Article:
So up to the level of where you can say that the state I'm observing is "real for me", all those experiments done by others which I can observe are also "real for me".
It's easy enough to keep the whole formalism of relativity (both S and G) but add some kind of preferred foliation to spacetime so that one can give meaning to the non-local interactions in Bohm's theory.
Well, from the moment that you have such a preferred foliation, you have in fact destroyed the 4-d spacetime manifold, and replaced it with a 3-d fibre bundle over the 1-d time axis. Once you do that, there is no a priori requirement to obey Lorentz transformations. Lorentz transformations only make sense when there is NO such structure. Of course they CAN be present, but they don't have to.
Such theories *exist* and they *work*. And one can easily embed a Bohmian theory on this kind of space-time background, and everything works fine. There are instantaneous action at a distance type interactions going on among all the particles, but this turns out to be masked by uncertainty about the particles' initial conditions -- in (rather amazingly, but it works out) just such a way so that all the empirical predictions come out to be Lorentz invariant, and you can never detect the ether.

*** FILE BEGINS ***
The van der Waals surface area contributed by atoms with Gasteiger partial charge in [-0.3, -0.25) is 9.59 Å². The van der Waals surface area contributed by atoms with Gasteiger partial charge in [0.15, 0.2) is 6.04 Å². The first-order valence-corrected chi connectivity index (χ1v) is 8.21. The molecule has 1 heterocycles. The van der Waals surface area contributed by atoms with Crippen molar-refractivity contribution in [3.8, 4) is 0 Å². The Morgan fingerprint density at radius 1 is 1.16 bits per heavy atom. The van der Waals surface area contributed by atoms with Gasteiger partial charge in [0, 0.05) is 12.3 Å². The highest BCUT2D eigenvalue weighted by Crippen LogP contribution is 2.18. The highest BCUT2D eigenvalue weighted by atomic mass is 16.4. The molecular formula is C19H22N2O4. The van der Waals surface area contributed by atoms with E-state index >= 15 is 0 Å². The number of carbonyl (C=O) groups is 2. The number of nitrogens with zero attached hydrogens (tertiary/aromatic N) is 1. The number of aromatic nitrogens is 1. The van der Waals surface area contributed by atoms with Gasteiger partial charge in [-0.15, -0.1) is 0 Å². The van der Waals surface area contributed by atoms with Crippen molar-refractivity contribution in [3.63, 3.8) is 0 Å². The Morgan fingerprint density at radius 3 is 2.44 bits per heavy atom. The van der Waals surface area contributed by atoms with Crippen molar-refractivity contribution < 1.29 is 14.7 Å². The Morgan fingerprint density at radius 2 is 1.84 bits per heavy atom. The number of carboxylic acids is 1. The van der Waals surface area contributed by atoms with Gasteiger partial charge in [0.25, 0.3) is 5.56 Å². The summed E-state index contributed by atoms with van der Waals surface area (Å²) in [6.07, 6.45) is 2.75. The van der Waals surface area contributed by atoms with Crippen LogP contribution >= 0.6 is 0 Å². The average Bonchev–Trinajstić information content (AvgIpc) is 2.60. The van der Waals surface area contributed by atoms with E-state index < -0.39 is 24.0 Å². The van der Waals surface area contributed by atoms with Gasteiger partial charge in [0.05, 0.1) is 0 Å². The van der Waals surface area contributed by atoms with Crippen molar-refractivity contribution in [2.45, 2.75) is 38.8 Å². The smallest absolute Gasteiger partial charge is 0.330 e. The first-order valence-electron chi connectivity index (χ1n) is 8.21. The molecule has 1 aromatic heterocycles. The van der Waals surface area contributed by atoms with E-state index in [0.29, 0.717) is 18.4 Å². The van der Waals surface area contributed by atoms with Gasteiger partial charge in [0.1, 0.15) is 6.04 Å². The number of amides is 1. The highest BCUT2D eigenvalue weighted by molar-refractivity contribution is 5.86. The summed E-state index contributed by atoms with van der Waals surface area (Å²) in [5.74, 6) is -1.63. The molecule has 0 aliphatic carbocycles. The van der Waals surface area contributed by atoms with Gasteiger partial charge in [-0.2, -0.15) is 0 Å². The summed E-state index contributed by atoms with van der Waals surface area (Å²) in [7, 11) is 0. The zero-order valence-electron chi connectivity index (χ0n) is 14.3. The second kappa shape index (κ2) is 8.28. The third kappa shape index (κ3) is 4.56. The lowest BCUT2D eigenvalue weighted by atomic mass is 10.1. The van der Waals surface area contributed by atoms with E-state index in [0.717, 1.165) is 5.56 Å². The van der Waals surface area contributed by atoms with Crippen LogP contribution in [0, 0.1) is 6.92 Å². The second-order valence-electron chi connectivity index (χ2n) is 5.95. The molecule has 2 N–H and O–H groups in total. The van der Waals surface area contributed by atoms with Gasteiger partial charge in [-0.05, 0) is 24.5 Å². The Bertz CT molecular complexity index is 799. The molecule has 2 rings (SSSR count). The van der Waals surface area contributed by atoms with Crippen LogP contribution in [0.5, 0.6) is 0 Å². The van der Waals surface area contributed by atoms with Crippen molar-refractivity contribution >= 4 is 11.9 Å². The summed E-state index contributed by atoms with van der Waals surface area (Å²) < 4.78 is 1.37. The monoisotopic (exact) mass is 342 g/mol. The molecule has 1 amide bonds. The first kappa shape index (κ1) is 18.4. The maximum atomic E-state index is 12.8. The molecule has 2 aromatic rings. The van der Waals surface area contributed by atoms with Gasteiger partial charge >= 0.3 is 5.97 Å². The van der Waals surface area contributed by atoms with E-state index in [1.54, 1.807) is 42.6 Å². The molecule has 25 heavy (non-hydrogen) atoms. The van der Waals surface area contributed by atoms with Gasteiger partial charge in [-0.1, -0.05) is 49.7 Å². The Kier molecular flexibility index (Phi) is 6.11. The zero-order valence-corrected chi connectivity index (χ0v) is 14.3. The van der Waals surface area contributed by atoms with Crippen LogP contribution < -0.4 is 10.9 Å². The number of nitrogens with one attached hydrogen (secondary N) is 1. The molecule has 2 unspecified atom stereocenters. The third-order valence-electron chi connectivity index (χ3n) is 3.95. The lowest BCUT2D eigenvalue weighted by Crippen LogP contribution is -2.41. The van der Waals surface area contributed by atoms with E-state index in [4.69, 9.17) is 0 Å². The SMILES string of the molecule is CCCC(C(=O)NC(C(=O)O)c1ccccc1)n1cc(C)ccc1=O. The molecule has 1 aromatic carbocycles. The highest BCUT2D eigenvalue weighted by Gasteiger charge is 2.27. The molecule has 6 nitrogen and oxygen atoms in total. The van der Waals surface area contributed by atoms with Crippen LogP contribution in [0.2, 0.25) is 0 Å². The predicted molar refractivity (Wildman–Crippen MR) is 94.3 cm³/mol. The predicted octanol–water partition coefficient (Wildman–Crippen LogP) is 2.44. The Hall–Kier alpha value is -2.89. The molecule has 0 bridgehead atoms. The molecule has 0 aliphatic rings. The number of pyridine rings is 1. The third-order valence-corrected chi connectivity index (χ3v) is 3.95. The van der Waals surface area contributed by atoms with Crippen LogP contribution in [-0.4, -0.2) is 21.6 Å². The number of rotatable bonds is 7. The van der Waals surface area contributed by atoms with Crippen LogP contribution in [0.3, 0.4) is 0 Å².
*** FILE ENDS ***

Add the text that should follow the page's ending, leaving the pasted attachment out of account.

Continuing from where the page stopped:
Yes, that's what I don't like about these theories. There's too much ad hoc things going on there. Too many symmetries which are not required by the inherent structure. For instance, there's no reason to have GR in the first place if you can have a preferred foliation of spacetime. Newtonian gravity is perfectly acceptable too in that case.
Now, is this kind of theory consistent with relativity? Yes and no. It makes all the same predictions, and everything at the level of observations comes out Lorentz invariant. So far so good. But behind the scenes, the fundamental laws are not Lorentz invariant. (There's a preferred frame, or in GR a preferred foliation into spacelike hypersurfaces.) So that does conflict with the principle of relativity (which just basically asserts that there is no such preferred frame). But who cares?
I do :-) For always the same reason: I give preference to the formalism, and adapt the story to it. I don't want to have the story sound nice, and adapt the formalism to it.
There's no empirical evidence for this principle anyway and, I say, some evidence against it (namely the empirical violations of Bell's inequalities).